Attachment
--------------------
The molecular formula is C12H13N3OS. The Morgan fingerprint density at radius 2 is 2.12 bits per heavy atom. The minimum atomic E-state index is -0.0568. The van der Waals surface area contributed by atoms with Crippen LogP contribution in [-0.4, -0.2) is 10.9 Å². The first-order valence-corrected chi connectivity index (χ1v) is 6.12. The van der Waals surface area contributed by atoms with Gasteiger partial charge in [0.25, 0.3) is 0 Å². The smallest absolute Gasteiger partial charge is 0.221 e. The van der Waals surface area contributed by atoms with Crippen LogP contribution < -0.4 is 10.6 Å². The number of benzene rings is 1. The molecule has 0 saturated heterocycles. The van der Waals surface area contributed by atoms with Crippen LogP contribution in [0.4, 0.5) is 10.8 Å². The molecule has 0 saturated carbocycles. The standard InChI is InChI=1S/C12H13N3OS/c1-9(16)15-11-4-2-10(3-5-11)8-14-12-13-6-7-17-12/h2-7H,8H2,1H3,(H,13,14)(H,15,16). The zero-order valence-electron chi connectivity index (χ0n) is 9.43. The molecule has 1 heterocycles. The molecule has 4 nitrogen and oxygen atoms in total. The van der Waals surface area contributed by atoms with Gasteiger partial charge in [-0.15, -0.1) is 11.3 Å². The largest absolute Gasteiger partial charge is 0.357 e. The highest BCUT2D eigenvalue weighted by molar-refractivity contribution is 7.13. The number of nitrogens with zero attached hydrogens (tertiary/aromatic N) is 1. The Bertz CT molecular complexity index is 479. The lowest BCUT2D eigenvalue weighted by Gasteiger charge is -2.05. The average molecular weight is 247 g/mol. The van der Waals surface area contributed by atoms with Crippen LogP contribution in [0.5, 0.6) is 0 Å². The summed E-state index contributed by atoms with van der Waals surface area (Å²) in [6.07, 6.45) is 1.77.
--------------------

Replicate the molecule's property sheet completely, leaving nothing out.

The molecular formula is C12H13N3OS. The Morgan fingerprint density at radius 2 is 2.12 bits per heavy atom. The minimum atomic E-state index is -0.0568. The van der Waals surface area contributed by atoms with Crippen LogP contribution in [-0.4, -0.2) is 10.9 Å². The first-order valence-corrected chi connectivity index (χ1v) is 6.12. The van der Waals surface area contributed by atoms with Gasteiger partial charge in [0.25, 0.3) is 0 Å². The smallest absolute Gasteiger partial charge is 0.221 e. The van der Waals surface area contributed by atoms with Crippen LogP contribution < -0.4 is 10.6 Å². The number of benzene rings is 1. The molecule has 0 saturated heterocycles. The van der Waals surface area contributed by atoms with Crippen LogP contribution in [0.4, 0.5) is 10.8 Å². The molecule has 0 saturated carbocycles. The standard InChI is InChI=1S/C12H13N3OS/c1-9(16)15-11-4-2-10(3-5-11)8-14-12-13-6-7-17-12/h2-7H,8H2,1H3,(H,13,14)(H,15,16). The zero-order valence-electron chi connectivity index (χ0n) is 9.43. The molecule has 1 heterocycles. The molecule has 4 nitrogen and oxygen atoms in total. The van der Waals surface area contributed by atoms with Gasteiger partial charge in [-0.15, -0.1) is 11.3 Å². The largest absolute Gasteiger partial charge is 0.357 e. The highest BCUT2D eigenvalue weighted by molar-refractivity contribution is 7.13. The number of nitrogens with zero attached hydrogens (tertiary/aromatic N) is 1. The Bertz CT molecular complexity index is 479. The lowest BCUT2D eigenvalue weighted by Gasteiger charge is -2.05. The average molecular weight is 247 g/mol. The van der Waals surface area contributed by atoms with Crippen LogP contribution in [0.5, 0.6) is 0 Å². The summed E-state index contributed by atoms with van der Waals surface area (Å²) in [6.07, 6.45) is 1.77.